Originally Posted by rabend
Thanks for your comment. By coincidence, I am also a registered PE. What I mean by objective, is objective data. An exemplar would be: Intake air temperature rises 20 degrees; horsepower and/or efficiency decrease by 2%. I am not sure if the latter is a linear function, so a graph might be helpful. That kind of information may not be available though.
This has been an interesting discussion containing aspects I had not fully considered.
its all going ot vary based on lots of factors including prop pitch
& how your boat responds to power increases and how close to the hull speed
you start your test. You know of course that HP output and efficiency is a function of rpm
. If you post it on a dyno you get a nice bell shaped curve of tons of data - meaning - there is no definite answer you can calculate four your boat. I can change the whole deal on our boat by changing the prop pitch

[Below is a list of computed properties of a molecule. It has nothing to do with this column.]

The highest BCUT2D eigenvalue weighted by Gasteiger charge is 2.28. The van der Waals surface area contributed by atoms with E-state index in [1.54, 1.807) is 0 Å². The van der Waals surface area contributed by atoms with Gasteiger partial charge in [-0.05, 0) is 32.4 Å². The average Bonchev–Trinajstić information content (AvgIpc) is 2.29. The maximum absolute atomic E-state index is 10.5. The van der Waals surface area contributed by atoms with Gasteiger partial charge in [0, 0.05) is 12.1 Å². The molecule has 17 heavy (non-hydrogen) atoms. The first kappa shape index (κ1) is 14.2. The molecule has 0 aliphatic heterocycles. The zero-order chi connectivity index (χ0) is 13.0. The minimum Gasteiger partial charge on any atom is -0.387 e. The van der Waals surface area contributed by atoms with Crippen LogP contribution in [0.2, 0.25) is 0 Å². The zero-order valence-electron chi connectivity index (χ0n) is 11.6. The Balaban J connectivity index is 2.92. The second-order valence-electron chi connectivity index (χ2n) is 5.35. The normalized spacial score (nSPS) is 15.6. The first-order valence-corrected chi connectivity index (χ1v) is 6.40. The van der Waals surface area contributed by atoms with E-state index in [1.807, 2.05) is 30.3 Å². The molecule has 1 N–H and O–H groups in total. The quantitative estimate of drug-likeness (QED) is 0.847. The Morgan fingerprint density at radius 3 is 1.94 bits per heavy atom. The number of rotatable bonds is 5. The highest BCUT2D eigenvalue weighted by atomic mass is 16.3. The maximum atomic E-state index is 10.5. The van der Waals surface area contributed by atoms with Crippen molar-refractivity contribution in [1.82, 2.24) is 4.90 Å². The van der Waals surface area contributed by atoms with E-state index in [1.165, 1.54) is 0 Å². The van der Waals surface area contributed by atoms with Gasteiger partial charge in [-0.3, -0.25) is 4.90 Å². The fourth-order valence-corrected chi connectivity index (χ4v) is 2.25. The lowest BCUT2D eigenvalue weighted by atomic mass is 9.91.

. I watch the rpms, exhaust
stream temperature, throttle, and pitch against boat speed and exhaust
color. I can get it to about 4 km/gal for our 55,000 disp.
In math terms, all else fixed, use the gas laws to predict the variation in O2 mass for the tempertaure difference. Remember to use absolute temperature. You will note that the percentage difference is not nearly as important as all of the other things you might do (1 degree F colder is nominally 1/460 th higher density. If your engine
intake is hot as heck it will make a difference. Outdoor air is probably the coldest but one load of seawater buys a lot of fuel